to determine one of the first and second sets of channel properties to transmit during the same subframe.
19. The apparatus of claim 18, wherein the configuration of the at least one processor to determine comprises configuration of the at least one processor to one of:
select the first set of channel properties;
select the one of the first and second sets of channel properties estimated from a clean subframe;
select the one of the first and second sets of estimated channel properties according to a configuration of the UE; and
select the one of the first and second sets of estimated channel properties according to collision parameters received from the associated eNB.
20. The apparatus of claim 16, wherein the plurality of channel properties comprise one or more of:
a channel quality indicator (CQI); and
a precoding matrix indicator (PMI).
21. A method of wireless communication, comprising:
compiling a plurality of sets of scheduling parameter values, wherein each set of the plurality of sets includes a plurality of scheduling parameters designed to configure scheduling of a reporting engine of a user equipment (UE) for estimating channel properties of the UE, and wherein two or more of the plurality of sets are compiled for a specific UE, including a first set of scheduling parameter values that includes a first periodicity for estimating at least a first rank indicator and a first offset, and a second set of scheduling parameter values that includes a second periodicity for estimating at least a second rank indicator and a second offset; and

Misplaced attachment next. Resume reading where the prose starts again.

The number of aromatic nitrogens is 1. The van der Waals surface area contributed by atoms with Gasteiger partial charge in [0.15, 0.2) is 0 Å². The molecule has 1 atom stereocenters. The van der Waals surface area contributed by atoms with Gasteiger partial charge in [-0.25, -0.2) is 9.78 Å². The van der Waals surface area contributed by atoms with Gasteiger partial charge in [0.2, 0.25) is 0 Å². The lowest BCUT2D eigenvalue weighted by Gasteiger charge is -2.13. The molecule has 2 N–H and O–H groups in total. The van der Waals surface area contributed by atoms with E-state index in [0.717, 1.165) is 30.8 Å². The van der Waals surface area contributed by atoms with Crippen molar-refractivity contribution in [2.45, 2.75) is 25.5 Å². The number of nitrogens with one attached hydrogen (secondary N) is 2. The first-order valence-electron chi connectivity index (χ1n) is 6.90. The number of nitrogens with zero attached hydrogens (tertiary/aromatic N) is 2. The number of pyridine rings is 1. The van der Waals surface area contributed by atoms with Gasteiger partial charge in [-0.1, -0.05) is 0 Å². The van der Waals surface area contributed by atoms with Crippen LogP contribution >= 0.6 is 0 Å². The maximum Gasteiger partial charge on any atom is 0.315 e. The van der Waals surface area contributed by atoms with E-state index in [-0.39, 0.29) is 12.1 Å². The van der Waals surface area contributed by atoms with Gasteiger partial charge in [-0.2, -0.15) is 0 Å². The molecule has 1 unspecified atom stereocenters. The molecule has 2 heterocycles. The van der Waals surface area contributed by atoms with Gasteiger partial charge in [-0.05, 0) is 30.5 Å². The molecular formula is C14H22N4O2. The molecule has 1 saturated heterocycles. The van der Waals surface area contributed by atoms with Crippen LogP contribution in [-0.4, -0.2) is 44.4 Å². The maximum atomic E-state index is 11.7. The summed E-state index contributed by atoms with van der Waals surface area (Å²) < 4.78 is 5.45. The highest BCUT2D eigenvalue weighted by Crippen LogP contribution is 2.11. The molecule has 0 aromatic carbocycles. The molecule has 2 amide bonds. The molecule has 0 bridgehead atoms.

transmitting the plurality of sets of scheduling parameters values to a corresponding one or more UEs,
wherein at least one of the plurality of sets includes a plurality of scheduling parameters configuring the reporting engine to estimate channel properties for clean interlaces, and wherein at least another of the plurality of sets includes another plurality of scheduling parameters configuring the reporting engine to estimate channel properties for unclean interlaces.
22. An apparatus configured for wireless communication, comprising:
means for compiling a plurality of sets of scheduling parameter values, wherein each set of the plurality of sets includes a plurality of scheduling parameters designed to configure scheduling of a reporting engine of a user equipment (UE) for estimating channel properties of the UE, and wherein two or more of the plurality of sets are compiled for a specific UE, including a first set of scheduling parameter values that includes a first periodicity for estimating at least a first rank indicator and a first offset, and a second set of scheduling parameter values that includes a second periodicity for estimating at least a second rank indicator and a second offset; and